63. McLeod JG, Prineas JW (1971) Distal type of chronic spinal atrophy: clinical electro-physiological and pathological studies. Brain 94:703–714PubMedGoogle Scholar
  64. Mitchell JD (1987) Heavy metals and trace elements in amyotrophic lateral sclerosis. Neurol Clin 5:43–60PubMedGoogle Scholar
  65. Mitchell JD, Jackson MJ (1992) Free radicals, amyotrophic lateral sclerosis and neurodegenerative disease. In: Smith RA (ed) Handbook of amyotrophic lateral sclerosis. Marcel Dekker, New York, pp 533–541Google Scholar
  66. Mitchell DM, Olczak SA (1979) Remission of a syndrome clinically indistinguishable from motor neurone disease after resection of bronchial carcinoma. B Med J 2:176–177Google Scholar
  67. Mitchell JD, East BW, Harris IA et al. (1986) Trace elements in the spinal cord and other tissues in motor neuron disease. J Neurol Neurosurg Psychiatry 49:211–215PubMedGoogle Scholar
  68. Mitchell JD, Gibson H, Gatrell AC (1990) Amyotrophic lateral sclerosis in Lancashire and South Cumbria 1976–1986: a geographic study. Arch Neurol 47:875–880PubMedGoogle Scholar
  69. Mitchell JD, East BW, Harris I A, Pentland B (1991) Manganese, selenium and other trace elements in spinal cord, liver and bone in motor neurone disease. Eur Neurol 31:7–11PubMedGoogle Scholar
  70. Mitchell JD, Gatt J A, Phillips TM et al. (1993) Cu/Zn superoxide dismutase, free radicals and motoneuron disease. Lancet 342;1051–1052PubMedGoogle Scholar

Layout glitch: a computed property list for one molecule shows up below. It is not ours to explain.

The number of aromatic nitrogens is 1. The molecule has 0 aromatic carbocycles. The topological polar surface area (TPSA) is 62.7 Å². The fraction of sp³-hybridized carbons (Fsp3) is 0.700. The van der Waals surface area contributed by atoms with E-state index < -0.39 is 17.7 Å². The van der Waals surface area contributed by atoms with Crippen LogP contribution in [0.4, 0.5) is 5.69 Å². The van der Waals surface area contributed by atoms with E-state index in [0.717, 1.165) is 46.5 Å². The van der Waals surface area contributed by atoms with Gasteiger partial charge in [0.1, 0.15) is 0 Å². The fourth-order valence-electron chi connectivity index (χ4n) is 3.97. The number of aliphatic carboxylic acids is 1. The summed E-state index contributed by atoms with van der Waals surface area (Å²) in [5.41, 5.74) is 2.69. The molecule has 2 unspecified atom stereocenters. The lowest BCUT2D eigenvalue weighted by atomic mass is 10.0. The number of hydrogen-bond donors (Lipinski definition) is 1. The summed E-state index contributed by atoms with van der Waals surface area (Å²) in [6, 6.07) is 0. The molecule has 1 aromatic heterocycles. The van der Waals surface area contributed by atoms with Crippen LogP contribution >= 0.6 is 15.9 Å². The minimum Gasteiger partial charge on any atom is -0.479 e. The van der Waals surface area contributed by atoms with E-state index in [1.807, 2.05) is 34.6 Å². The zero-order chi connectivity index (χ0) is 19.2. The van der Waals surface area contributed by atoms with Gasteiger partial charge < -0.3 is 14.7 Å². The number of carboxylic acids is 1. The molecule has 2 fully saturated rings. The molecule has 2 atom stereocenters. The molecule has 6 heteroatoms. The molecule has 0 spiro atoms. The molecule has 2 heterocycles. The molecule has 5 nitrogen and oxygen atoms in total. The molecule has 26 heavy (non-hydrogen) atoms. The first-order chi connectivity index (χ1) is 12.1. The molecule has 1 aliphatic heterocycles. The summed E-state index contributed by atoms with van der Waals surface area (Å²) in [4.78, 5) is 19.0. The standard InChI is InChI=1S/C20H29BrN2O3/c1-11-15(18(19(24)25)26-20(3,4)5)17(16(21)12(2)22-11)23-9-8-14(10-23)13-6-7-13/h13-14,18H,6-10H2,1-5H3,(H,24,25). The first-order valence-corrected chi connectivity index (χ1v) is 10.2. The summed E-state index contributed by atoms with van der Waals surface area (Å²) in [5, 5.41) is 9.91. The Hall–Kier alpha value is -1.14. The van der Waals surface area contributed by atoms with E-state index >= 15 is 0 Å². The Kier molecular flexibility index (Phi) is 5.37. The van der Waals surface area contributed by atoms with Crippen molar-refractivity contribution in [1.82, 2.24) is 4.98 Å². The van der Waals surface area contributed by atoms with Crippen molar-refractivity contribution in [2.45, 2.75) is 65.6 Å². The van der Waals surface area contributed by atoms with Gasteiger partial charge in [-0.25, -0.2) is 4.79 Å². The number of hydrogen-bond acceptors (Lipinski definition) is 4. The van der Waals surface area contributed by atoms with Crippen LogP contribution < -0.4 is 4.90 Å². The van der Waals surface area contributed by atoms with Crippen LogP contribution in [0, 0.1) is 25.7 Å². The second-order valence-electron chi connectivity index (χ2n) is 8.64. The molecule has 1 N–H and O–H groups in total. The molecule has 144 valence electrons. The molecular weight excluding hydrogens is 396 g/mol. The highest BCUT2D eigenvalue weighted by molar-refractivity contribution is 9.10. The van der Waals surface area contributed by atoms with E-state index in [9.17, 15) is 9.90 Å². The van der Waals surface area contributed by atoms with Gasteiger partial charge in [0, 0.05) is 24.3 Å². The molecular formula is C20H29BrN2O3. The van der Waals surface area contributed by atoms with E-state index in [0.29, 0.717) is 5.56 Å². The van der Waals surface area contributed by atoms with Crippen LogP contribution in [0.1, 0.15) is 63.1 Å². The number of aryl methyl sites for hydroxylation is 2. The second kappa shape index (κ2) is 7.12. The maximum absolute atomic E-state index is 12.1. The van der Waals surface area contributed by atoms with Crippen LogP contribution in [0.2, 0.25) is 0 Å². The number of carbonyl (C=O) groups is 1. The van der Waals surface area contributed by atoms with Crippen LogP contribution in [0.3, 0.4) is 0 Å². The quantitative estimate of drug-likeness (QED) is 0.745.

71. Mitchell JD, Houghton E, Rostron G et al. (1995) Serial studies of free radical and antioxidant activity in motor neurone disease and the effect of selegline. Neurodegeneration 4:233–235PubMedGoogle Scholar
  72. Mitsumoto H, Salgado ED, Negroski D et al. (1986) Amyotrophic lateral sclerosis: effects of intravenous and subcutaneous administration of thyrotropin-releasing hormone in controlled trials. Neurology 36:152–159PubMedGoogle Scholar
  73. Miyata S, Nakamura S, Nagata H et al. (1983) Increased manganese level in spinal cords of amyotrophic lateral sclerosis determined by radiochemical neutron activation analysis. J Neurol Sci 61:283–293PubMedGoogle Scholar
  74. Morrison KE, Harding AE (1994) Disorders of the motor neurone. Baillieres Clin Neurol 3:431–445PubMedGoogle Scholar
  75. Nagata H, Miyata S, Nakamura S et al. (1985) Heavy metal concentration in blood cells in patients with amyotrophic lateral sclerosis. J Neurol Sci 67:173–178PubMedGoogle Scholar
  76. Nakagawa S, Yoshida S, Suematsu C et al. (1977) The calcium-magnesium deficient rat: a study on the distribution of calcium in the spinal cord using the electron probe microanalyser. Experientia 33:1225–1226PubMedGoogle Scholar
  77. Neilson S, Robinson I, Clifford Rose F et al. (1993) Rising mortality from motor neurone disease: an explanation. Acta Neurol Scand 87:184–191PubMedGoogle Scholar
  78. Neilson S, Gunnarsson L-G, Robinson I (1994) Rising mortality from motor neurone disease in Sweden 1961–1990: the relative role of increased population life expectancy and environmental factors. Acta Neurol Scand 90:150–159PubMedGoogle Scholar
  79. Noronha ABC, Antel JP, Ross RP et al. (1981) Circulating immune complexes in neurologic disease. Neurology 31:1402–1407PubMedGoogle Scholar
  80. Norris FH, Engel WK (1965) Carcinomatous amyotrophic lateral sclerosis. In: Brain WR, Norris FH (eds.) The remote effects of cancer on the nervous system. Grune & Stratton, New York, pp 81–82Google Scholar
  81. Norris FH, U KS (1978) Amyotrophic lateral sclerosis and low urinary selenium levels. JAMA 239:404PubMedGoogle Scholar
  82. Oldstone MBA, Wilson CB, Perrin LH et al. (1976) Evidence for immune-complex formation in amyotrophic lateral sclerosis. Lancet ii: 169–172Google Scholar